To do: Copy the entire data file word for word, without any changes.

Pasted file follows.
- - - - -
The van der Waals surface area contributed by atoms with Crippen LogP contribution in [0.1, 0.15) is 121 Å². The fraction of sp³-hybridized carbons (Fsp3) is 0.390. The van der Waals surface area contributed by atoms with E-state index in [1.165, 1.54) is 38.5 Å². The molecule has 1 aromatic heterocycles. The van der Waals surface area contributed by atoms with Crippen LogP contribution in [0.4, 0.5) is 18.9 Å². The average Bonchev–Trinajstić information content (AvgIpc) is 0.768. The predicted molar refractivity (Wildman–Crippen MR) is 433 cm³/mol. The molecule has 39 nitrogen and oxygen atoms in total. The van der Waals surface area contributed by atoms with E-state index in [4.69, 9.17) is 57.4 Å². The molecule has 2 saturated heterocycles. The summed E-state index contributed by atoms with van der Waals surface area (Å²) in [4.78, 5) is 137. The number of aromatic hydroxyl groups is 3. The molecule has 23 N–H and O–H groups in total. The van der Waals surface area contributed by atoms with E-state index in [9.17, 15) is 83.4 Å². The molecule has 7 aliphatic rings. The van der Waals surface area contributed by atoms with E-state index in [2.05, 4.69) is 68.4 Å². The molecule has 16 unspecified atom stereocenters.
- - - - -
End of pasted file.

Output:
The van der Waals surface area contributed by atoms with Crippen LogP contribution in [0.1, 0.15) is 121 Å². The fraction of sp³-hybridized carbons (Fsp3) is 0.390. The van der Waals surface area contributed by atoms with E-state index in [1.165, 1.54) is 38.5 Å². The molecule has 1 aromatic heterocycles. The van der Waals surface area contributed by atoms with Crippen LogP contribution in [0.4, 0.5) is 18.9 Å². The average Bonchev–Trinajstić information content (AvgIpc) is 0.768. The predicted molar refractivity (Wildman–Crippen MR) is 433 cm³/mol. The molecule has 39 nitrogen and oxygen atoms in total. The van der Waals surface area contributed by atoms with E-state index in [4.69, 9.17) is 57.4 Å². The molecule has 2 saturated heterocycles. The summed E-state index contributed by atoms with van der Waals surface area (Å²) in [4.78, 5) is 137. The number of aromatic hydroxyl groups is 3. The molecule has 23 N–H and O–H groups in total. The van der Waals surface area contributed by atoms with E-state index in [9.17, 15) is 83.4 Å². The molecule has 7 aliphatic rings. The van der Waals surface area contributed by atoms with E-state index in [2.05, 4.69) is 68.4 Å². The molecule has 16 unspecified atom stereocenters.